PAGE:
I am not sure what you say about the "miniEric bow" command, as I don't have one, I was just undecided for a moment what command I should say and when I said "move" it already came out to the main "say trigger" mode. There are 2 indicators that the robot is listening for commands, a beep and a red LED shining. Also the LCD prints "say trigger" or "say command" and then it displays what command he understood. If not, it will jump back to "say trigger".

The Speech library is almost ready, I am waiting for some input from the original developer, as I have asked him if any improvements could be made. As soon as I have it completely done, I'll attach the code for my Speech Controller module, that includes monitoring the VR chip and speaking.

I think so I misheard the voice coming out of the speaker any way know you can make mini eric bow.he he he
This is wicked cool. As your features get more advanced, you might want to consider having it run on top of a PC platform like the BeagleBoard (http://beagleboard.org/). It's a little bigger than the Arduino board but is a full 600Mhz computer with audio/video (i.e. text to speach). You could have the arduino read the sensors and then send some data back to the PC for heavier processing or user interaction. If you want to get really slick, the Gumstix Overo (http://gumstix.com/) the same thing as the BeagleBoard but smaller than a stick of gum. Just an idea. Great work, though!

Thanks for the idea, but I'm not a computer programmer and I had a hard time trying to do something too advanced for my capabilities in my butler robot Eric. You can see this robot here: http://seriousrobotics.wordpress.com/eric-the-butler-robot/

 I have decided to make MiniEric to get better at microcontroller programming to be able to do all the low level functions for the big robot then move the Navigation and A.I. to the PC. And of course, a smaller robot allows me to participate to different competitions too. So, when I'm done with MiniEric, I'll get back on re-building the big robot, since I had to give up some parts when I moved to Canada.

An important construction improvement was done in MiniEric, the possibility to bend to grab object from the floor and then lift them up (I want Eric to be able to put them on a regular table or counter top). I am also considering making Eric like a Segway, but this is just a wishful thought at the moment. A preliminary experiment was done with this robot: http://seriousrobotics.wordpress.com/2008/12/22/balancing-roboduino/ but I could not make it drive around because some limitations of the system. An accelerometer and gyro are necessary to make a real balancer. But I'll experiment more latter, perhaps make MiniEric balance.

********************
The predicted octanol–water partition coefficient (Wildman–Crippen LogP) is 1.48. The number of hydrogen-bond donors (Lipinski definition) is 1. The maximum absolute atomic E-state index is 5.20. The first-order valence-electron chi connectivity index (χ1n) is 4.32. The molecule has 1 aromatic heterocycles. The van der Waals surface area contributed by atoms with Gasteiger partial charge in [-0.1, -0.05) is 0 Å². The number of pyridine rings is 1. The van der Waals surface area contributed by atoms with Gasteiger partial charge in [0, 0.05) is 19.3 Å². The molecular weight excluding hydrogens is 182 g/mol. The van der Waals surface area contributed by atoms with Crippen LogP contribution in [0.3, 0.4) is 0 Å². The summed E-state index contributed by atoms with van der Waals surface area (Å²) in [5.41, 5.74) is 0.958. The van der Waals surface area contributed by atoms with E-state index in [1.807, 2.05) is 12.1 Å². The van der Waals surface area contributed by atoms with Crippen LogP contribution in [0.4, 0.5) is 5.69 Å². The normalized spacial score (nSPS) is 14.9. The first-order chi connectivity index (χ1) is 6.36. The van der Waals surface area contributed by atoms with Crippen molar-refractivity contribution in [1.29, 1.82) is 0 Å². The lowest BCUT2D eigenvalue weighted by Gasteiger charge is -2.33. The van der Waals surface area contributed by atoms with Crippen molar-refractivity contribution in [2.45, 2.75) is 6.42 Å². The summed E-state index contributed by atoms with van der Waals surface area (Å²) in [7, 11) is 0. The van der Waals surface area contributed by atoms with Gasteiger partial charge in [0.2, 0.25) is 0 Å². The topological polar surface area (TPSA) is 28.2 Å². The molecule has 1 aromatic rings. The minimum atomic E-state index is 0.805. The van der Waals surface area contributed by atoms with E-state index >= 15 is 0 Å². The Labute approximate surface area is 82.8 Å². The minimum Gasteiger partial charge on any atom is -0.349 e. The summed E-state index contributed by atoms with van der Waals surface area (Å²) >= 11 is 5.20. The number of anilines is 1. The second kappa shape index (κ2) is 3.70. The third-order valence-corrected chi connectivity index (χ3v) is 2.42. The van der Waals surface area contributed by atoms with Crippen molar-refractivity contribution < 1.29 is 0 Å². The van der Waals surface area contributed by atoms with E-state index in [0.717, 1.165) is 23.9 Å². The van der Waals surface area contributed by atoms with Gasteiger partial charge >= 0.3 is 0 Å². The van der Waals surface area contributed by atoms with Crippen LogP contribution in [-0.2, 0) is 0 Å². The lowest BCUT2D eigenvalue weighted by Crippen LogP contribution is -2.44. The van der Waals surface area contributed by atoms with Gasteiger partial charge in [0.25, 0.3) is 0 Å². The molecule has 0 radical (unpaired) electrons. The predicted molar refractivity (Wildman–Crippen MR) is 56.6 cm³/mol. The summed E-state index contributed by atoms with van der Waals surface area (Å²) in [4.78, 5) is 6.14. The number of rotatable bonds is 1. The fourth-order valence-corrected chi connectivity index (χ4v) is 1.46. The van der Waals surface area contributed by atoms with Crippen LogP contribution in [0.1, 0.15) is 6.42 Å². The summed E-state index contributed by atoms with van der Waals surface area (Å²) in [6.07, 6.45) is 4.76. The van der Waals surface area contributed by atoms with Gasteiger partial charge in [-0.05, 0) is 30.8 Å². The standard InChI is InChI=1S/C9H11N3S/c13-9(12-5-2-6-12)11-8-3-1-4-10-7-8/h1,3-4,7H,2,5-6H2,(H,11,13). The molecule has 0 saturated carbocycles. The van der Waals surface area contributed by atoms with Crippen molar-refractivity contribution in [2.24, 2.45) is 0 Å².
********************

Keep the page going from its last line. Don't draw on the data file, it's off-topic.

One of the more awesome robots here! Very impressive. Was bummed to hear you weren't able to compete in the fire-fighting contest. Especially when you have put so much time and work into MiniEric. In any case, your effort is not wasted. Many here I think have noticed what a great robot this one is. Next year you will certainly have MiniEric ready to fight fires!

Thanks for telling us about the VR chip. The ideas are already churning here... :-) Now I just need the time!


MiniEric went through a major make up the week before the contest, including height reducing wheel replacing, paint job, I replaced all electronics boards and I had to make the sprayer work. All low level functions had to be adjusted, nothing worked properly anymore. So I spent too much time fixing and debugging low level functions than working on the contest specific functions. And it's still not the way I want it to move. Now I'm taking a small break, just lurk the forums and answer questions, prepare an article about MiniEric on Circuit Cellar magazine (digital version) that is going to be published soon. I'm also waiting for a new color LCD so I can continue the mapping efforts.

I'm going to make a tutorial about the voice recognition and speech for SoR pretty soon, so there will be more in depth information on this subject. 

Thanks for your comments guys! Keep them coming, give me more ideas how to improve this robot.